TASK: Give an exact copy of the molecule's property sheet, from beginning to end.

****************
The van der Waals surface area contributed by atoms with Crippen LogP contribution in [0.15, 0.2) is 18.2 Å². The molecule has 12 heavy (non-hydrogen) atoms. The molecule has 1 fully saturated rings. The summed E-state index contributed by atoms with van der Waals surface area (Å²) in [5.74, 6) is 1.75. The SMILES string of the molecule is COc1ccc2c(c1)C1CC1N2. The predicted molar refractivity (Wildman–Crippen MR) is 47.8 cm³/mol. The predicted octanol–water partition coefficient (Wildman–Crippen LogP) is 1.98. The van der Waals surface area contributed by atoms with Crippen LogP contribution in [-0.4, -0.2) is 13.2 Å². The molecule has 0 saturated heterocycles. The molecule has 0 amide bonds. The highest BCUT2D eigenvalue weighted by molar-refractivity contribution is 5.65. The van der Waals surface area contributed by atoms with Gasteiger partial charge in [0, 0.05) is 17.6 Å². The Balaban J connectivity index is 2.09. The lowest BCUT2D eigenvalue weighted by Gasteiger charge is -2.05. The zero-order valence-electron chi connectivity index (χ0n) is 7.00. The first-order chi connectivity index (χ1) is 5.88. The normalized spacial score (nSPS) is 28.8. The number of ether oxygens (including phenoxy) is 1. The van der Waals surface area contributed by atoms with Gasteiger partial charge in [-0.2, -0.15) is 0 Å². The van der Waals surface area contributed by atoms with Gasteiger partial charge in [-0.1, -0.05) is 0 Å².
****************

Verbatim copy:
The van der Waals surface area contributed by atoms with Crippen LogP contribution in [0.15, 0.2) is 18.2 Å². The molecule has 12 heavy (non-hydrogen) atoms. The molecule has 1 fully saturated rings. The summed E-state index contributed by atoms with van der Waals surface area (Å²) in [5.74, 6) is 1.75. The SMILES string of the molecule is COc1ccc2c(c1)C1CC1N2. The predicted molar refractivity (Wildman–Crippen MR) is 47.8 cm³/mol. The predicted octanol–water partition coefficient (Wildman–Crippen LogP) is 1.98. The van der Waals surface area contributed by atoms with Crippen LogP contribution in [-0.4, -0.2) is 13.2 Å². The molecule has 0 saturated heterocycles. The molecule has 0 amide bonds. The highest BCUT2D eigenvalue weighted by molar-refractivity contribution is 5.65. The van der Waals surface area contributed by atoms with Gasteiger partial charge in [0, 0.05) is 17.6 Å². The Balaban J connectivity index is 2.09. The lowest BCUT2D eigenvalue weighted by Gasteiger charge is -2.05. The zero-order valence-electron chi connectivity index (χ0n) is 7.00. The first-order chi connectivity index (χ1) is 5.88. The normalized spacial score (nSPS) is 28.8. The number of ether oxygens (including phenoxy) is 1. The van der Waals surface area contributed by atoms with Gasteiger partial charge in [-0.2, -0.15) is 0 Å². The van der Waals surface area contributed by atoms with Gasteiger partial charge in [-0.1, -0.05) is 0 Å².